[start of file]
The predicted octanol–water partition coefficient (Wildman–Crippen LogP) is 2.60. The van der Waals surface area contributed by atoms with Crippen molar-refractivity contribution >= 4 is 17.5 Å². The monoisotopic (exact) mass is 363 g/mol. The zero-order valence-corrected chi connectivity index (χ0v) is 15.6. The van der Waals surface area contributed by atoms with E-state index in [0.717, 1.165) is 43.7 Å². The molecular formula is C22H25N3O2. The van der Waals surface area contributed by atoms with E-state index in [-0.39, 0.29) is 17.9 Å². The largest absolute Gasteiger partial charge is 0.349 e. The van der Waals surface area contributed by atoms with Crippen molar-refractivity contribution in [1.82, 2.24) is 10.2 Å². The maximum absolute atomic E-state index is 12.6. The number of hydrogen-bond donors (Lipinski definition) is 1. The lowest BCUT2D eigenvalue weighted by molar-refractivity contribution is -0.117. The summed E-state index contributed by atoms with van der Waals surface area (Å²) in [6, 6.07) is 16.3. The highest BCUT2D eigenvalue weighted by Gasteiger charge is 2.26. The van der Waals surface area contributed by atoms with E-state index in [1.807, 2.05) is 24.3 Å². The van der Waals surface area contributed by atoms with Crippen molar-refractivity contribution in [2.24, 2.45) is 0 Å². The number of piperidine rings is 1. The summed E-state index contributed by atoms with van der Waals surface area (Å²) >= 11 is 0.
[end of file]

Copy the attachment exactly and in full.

The predicted octanol–water partition coefficient (Wildman–Crippen LogP) is 2.60. The van der Waals surface area contributed by atoms with Crippen molar-refractivity contribution >= 4 is 17.5 Å². The monoisotopic (exact) mass is 363 g/mol. The zero-order valence-corrected chi connectivity index (χ0v) is 15.6. The van der Waals surface area contributed by atoms with E-state index in [0.717, 1.165) is 43.7 Å². The molecular formula is C22H25N3O2. The van der Waals surface area contributed by atoms with E-state index in [-0.39, 0.29) is 17.9 Å². The largest absolute Gasteiger partial charge is 0.349 e. The van der Waals surface area contributed by atoms with Crippen molar-refractivity contribution in [1.82, 2.24) is 10.2 Å². The maximum absolute atomic E-state index is 12.6. The number of hydrogen-bond donors (Lipinski definition) is 1. The lowest BCUT2D eigenvalue weighted by molar-refractivity contribution is -0.117. The summed E-state index contributed by atoms with van der Waals surface area (Å²) in [6, 6.07) is 16.3. The highest BCUT2D eigenvalue weighted by Gasteiger charge is 2.26. The van der Waals surface area contributed by atoms with E-state index in [1.807, 2.05) is 24.3 Å². The van der Waals surface area contributed by atoms with Crippen molar-refractivity contribution in [2.24, 2.45) is 0 Å². The number of piperidine rings is 1. The summed E-state index contributed by atoms with van der Waals surface area (Å²) >= 11 is 0.